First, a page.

When I was a kid, I wanted to save the world. Like many EAs, I was obsessed with stories of superheroes who could use their powers to save whole cities from catastrophe. I aspired to be like Gandhi, or Martin Luther King, and to do something really big and important; something that would...
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Many years ago, a blogger made a post advocating for an evil Y-Combinator which subsidized the opposite of Effective Altruism. Everyone (including the blogger) thought the post was a joke except the supervillains. The organization they founded celebrated its 10th anniversary this year. An attendee leaked to me a partial transcript from one of its board meetings.
Director: Historically, public unhealth has caused the most harm per dollar invested. How is is the Center for Disease Proliferation doing?
CDP Division Chief: Gain-of-function research remains—in principle—incredibly cheap. All you have to do is infect ferrets with the flu and let them spread it to one another. We focus on maximizing transmission first and then, once we have a highly-transmissible disease, select for lethality (ideally after a long asymptomatic infectious period).
I've argued that the development of advanced AI could make this the most important century for humanity. A common reaction to this idea is one laid out by Tyler Cowen here: "how good were past thinkers at predicting the future? Don’t just select on those who are famous because they got some big things right."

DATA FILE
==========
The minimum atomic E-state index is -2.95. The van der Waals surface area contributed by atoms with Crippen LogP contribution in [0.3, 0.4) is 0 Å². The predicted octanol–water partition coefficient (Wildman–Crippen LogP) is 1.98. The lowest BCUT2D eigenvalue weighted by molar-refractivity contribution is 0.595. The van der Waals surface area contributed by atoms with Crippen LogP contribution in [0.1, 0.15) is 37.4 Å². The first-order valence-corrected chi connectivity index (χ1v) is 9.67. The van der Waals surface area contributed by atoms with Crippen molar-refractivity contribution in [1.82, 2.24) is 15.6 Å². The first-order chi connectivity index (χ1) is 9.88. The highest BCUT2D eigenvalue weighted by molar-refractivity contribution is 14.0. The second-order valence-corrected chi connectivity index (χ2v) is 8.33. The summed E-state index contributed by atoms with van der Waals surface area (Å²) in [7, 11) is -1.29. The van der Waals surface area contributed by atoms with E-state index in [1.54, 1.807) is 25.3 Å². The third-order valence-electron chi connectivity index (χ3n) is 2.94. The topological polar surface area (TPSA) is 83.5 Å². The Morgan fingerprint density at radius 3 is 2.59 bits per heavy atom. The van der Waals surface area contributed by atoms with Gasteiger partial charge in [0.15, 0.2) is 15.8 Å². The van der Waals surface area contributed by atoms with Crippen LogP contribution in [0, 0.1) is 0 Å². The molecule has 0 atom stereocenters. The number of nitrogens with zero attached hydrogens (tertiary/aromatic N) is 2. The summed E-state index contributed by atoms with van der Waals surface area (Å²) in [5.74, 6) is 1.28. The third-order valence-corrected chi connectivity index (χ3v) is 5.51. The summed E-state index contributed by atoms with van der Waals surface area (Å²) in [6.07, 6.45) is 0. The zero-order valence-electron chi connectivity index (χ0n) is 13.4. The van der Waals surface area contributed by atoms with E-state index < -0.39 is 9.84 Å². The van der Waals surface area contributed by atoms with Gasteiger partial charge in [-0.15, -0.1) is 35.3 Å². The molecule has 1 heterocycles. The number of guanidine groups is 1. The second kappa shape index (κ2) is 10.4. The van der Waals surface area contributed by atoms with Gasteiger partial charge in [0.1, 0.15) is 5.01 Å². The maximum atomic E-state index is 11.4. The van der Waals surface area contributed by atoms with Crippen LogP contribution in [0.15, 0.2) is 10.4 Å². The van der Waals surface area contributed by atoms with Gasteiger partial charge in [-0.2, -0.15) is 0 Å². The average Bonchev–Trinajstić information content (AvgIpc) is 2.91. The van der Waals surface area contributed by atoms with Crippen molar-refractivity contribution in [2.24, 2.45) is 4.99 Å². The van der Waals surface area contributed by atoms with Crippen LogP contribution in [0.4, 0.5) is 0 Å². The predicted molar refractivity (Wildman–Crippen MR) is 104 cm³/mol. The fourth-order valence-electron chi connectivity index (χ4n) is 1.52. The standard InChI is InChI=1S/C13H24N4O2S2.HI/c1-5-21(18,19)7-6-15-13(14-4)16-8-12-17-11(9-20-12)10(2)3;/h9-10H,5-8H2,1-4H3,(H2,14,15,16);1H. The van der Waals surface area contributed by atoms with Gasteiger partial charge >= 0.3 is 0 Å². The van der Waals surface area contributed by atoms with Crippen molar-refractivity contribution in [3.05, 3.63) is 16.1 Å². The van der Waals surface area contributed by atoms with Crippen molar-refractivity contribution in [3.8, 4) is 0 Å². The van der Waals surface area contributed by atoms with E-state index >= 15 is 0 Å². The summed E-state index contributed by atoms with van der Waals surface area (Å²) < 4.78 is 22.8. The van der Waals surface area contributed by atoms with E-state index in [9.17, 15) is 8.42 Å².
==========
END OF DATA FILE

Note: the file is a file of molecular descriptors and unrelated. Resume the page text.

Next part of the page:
This is a common reason people give for being skeptical about the most important century - and, often, for skepticism about pretty much any attempt at futurism (trying to predict key events in the world a long time from now) or steering (trying to help the world navigate such key future events).
The idea is something like: "Even if we can't identify a particular weakness in arguments about key future events, perhaps we...
In southern California there’s a two-acre butterfly preserve owned by the oil company Chevron. They spend little to maintain it, but many millions on television advertisements featuring it as evidence of their environmental stewardship.